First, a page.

If you’ve been on SJ Barnard for a while, you might already know, but I’m obsessed with history, especially of the early 20th century. I loved this movie (as I should) and want to watch it again. 

Manga/Anime

This section should probably get a bigger highlight. I finished AoT vol 32 and am officially obsessed with it. (Isayama-sensei is dementedly genius.) Also, I’ve begun to dip my toes in the My Hero Academia fandom (hullo, Deku!) and love that, too. I’m still waiting to read the rest of TPN manga–it’s on order at my library–so just wait a few more weeks until I restart screaming about it. I really want to get into Jujutsu Kaisen…any fans out there? 

Okay. Writing Life…

Um, maybe before that, do you want to try the lavender tea? It’s absolutely celestial, I promise. Or the Strawberry Vanilla tea? That one’s a template for cottage core. 😉

So. WIPs. 

Initially I was planning to edit Juliet. Because, that’s like my headstone project I’ve been working on for the past four or five years. I re-read part 1, I made notes, outlines, began re-writing and yadda yadda yadda, when I had to stop.

It wasn’t working. 

I had all these cool ideas and an actually coherent plot, tons of character analysis and everything, when the floor fell out from underneath me. I had no idea why I was writing this story. Like, for real. 

  1. Goes into existential crisis
  2. Denial
  3. Realisation something is definitely wrong with it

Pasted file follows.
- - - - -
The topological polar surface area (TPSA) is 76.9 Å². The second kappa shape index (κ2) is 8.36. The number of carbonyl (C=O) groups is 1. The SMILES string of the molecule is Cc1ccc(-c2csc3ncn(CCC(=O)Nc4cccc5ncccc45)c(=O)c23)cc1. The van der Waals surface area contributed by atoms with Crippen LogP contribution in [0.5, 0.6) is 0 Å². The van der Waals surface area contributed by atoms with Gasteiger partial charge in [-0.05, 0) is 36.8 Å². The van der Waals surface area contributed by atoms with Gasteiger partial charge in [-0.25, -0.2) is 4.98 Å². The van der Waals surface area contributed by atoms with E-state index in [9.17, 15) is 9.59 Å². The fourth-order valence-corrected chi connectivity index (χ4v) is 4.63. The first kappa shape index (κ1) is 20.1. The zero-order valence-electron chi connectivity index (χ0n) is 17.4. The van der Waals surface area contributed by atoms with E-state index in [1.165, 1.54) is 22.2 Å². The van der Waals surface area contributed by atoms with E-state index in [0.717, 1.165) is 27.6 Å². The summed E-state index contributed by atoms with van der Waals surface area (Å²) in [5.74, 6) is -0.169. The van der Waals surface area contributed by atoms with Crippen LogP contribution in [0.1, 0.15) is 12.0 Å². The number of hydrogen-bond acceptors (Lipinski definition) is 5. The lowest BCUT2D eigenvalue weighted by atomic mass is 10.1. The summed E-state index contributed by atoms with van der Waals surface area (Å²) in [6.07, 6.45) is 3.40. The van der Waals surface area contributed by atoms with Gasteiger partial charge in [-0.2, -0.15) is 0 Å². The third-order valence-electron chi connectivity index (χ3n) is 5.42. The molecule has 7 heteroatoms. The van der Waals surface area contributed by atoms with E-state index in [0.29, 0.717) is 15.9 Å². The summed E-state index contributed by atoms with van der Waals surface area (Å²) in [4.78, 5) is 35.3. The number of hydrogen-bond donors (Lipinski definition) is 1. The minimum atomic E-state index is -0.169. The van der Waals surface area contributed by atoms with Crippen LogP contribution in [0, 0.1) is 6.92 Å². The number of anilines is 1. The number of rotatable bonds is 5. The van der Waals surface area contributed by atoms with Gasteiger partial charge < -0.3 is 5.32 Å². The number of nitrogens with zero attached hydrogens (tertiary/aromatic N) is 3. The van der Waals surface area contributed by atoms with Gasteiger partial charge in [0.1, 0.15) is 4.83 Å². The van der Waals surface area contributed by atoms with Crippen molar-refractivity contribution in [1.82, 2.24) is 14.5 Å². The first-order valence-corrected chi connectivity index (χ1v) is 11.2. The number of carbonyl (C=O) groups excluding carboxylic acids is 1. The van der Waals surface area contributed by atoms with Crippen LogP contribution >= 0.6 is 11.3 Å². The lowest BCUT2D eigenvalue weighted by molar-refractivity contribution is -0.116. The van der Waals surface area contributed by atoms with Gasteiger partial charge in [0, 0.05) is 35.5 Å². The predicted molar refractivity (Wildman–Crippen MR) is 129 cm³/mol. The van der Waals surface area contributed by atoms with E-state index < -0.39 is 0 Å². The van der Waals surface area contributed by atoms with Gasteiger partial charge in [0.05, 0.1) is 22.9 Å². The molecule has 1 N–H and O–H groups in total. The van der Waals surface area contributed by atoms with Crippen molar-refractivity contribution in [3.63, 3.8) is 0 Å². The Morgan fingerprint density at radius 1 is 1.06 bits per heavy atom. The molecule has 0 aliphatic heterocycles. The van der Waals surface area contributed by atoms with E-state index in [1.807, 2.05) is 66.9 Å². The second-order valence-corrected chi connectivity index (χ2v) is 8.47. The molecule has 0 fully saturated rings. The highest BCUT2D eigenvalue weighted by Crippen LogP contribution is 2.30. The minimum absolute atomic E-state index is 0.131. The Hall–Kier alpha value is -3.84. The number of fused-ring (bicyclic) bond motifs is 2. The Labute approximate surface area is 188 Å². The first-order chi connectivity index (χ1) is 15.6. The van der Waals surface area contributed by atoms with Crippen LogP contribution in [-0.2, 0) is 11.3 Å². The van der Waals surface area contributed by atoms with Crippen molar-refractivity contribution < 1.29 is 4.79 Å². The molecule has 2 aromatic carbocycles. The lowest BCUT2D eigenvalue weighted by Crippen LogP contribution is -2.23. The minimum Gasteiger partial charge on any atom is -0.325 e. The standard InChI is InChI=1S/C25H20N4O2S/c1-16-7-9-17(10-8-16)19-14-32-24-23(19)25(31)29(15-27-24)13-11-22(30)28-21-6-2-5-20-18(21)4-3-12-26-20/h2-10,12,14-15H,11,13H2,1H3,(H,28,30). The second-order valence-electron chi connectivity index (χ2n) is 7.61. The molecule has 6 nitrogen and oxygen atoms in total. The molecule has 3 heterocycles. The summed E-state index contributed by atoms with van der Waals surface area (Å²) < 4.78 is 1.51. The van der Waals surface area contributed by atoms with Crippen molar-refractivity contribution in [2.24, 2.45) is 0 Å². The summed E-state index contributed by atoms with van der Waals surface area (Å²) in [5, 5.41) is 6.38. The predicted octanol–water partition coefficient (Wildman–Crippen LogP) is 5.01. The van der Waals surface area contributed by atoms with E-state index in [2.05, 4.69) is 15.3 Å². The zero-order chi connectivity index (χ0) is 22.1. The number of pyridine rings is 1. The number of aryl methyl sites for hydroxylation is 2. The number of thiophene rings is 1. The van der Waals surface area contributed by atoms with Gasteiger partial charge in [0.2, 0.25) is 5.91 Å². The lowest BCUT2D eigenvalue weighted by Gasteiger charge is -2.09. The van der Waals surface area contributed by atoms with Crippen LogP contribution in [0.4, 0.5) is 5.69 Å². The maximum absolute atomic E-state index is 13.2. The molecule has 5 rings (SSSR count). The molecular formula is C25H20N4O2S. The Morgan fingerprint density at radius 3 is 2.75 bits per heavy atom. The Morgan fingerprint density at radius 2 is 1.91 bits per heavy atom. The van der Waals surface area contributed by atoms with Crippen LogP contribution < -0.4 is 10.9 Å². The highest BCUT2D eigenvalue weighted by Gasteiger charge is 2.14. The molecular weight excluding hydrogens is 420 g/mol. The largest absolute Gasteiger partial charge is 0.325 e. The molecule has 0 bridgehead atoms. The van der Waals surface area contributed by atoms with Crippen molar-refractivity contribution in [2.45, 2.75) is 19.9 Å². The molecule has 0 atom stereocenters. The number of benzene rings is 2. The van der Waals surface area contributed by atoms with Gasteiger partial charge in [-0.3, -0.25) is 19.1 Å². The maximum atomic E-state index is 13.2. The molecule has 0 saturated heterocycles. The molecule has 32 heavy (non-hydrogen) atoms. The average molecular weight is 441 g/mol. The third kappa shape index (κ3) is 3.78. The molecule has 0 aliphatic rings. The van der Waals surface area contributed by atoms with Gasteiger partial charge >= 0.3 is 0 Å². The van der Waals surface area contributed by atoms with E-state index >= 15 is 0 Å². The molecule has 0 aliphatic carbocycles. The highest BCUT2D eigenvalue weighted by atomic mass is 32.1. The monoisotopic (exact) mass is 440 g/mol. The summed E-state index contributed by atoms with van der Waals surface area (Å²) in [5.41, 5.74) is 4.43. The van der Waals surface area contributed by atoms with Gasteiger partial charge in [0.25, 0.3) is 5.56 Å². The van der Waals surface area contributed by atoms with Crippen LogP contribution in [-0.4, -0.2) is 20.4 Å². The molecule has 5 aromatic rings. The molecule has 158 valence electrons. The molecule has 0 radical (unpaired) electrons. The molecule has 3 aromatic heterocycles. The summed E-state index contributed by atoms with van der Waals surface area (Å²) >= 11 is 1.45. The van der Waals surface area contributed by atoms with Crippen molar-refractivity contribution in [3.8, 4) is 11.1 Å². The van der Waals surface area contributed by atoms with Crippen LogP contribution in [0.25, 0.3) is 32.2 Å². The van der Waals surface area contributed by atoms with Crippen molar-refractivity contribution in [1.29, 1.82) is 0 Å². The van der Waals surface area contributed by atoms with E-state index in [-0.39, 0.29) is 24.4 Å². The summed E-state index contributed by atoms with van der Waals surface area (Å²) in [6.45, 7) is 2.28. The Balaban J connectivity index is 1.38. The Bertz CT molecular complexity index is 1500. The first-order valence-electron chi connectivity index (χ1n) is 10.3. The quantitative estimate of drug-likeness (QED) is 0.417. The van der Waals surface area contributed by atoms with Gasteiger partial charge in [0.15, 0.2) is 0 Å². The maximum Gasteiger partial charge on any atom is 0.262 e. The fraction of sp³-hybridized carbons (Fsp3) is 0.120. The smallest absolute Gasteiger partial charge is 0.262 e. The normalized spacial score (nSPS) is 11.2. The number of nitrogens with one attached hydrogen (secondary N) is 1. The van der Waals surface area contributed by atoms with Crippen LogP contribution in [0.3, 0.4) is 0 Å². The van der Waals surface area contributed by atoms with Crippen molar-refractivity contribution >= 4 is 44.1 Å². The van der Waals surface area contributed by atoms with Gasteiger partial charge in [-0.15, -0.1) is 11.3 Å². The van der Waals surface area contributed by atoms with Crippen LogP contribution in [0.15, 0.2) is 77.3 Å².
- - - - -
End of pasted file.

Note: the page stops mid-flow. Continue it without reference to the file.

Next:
4. Hides
  5. Cries oceans
  6. Sleeps

Anyhow. So now it’s permanently on hold where it might RIP or might be brought back from the dead once I hide from it long enough. *Sighs*

But there’s good news! In the meantime, I’ve been working on Osthauptstadt, the second-newest WIP on my shelf. I’m almost at the 40K mark, so I wrote around 25K! I don’t know how long it’s going to be, but I’m hoping to write at least 50K in this WIP. 

I’m really excited for university to start! I got accepted into another one with scholarships, this one the number one ranking in Canada, and I’m utterly blown. Because it’s too far for me to attend, I won’t be going there (and I decided on the other one already), but this means a lot to me. I’ve begun creating a timeline and to-do lists to get ready. But yes, college…*grins*

How about another slice of matcha tiramisu? I just love tiramisu! 

I feel like I’ve talked about most of the things that happened this May–wait, I didn’t talk about how I started running!

Prepare for astonishment: I began running tracks in the mornings!

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.

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I know, you’re probably confused. Like, people run all the time. Except, I really hate running. I used to run when I was in elementary, but then my asthma got worse, so I swam more instead. Then COVID happened and all the swimming pools shut down. I had lots of nervous breakdowns, walked a lot, but wasn’t getting enough exercise in. 

Insert brilliant idea no. 109: Running!

About a month ago, I stumbled upon Mel Torrefranca’s video, I followed Haruki Murakami’s strict schedule for a week. And it got me thinking about my health. As I prepare for a new chapter of my life, I definitely didn’t want to repeat my disastrous high school years where I was literally sick every single month. Hence, running.